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I have 24 compute intensive processes, each process running in a single thread, each running about 2 hours. I'm on a 8 core CPU.

Does it make a difference on the total run time, if I run all 24 processes at the same time in contrast to running only 8 processes simultaneously?

I'm speaking of coordination overhead between the processes, so in this case each CPU would be assigned 3 processes - is this overhead significant?

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This will depend on your specific workload and more details of your architecture (e.g., do the processes read the same memory, which may be on separate NUMA nodes?), so it would be best if you could measure performance and see what you get.

Running 24 CPU-intensive tasks over 8 execution units will require scheduling tasks on and off, whereas running as many tasks as execution units should in principle require less switching. I wouldn't expect that the overhead related to running code to switch between tasks is that high, but, when a task is scheduled off a CPU, one effect is that the state of that CPU's caches risks being flushed (they are likely to become useless for the new task being scheduled); if this happens often enough, it could lead to degraded performance.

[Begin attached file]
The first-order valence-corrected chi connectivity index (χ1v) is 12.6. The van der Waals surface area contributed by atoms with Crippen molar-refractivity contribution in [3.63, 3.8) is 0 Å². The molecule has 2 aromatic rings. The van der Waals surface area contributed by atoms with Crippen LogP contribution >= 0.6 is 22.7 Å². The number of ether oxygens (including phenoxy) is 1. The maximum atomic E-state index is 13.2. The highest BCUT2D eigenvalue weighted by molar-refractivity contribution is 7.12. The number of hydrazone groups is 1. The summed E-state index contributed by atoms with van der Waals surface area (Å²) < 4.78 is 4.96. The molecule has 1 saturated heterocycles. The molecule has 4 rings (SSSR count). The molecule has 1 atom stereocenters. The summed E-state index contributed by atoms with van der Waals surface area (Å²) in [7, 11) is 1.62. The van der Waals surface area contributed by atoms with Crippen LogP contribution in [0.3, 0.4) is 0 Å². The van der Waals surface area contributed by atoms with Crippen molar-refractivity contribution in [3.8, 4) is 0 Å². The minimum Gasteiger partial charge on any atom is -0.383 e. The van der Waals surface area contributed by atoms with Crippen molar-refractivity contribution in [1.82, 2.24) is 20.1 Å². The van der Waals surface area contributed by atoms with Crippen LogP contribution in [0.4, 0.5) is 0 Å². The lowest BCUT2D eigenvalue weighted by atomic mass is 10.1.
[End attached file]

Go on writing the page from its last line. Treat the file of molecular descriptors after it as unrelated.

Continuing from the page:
In your case, it may make sense to benchmark those three against each other:

  1. Run 24 concurrent tasks;
  2. run 8 tasks;
  3. run 8 tasks, assigning a specific CPU to each of them.

You can do (3) using e.g. cpuset on Linux.

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  • That's a pretty simplistic answer, perhaps someone can contribute something more thorough.
    – dhag
    Commented Mar 7, 2017 at 18:41
  • Linux is pretty good at not migrating threads between CPUs when it would hurt performance, I doubt that cpuset would improve anything. Commented Mar 8, 2017 at 1:23

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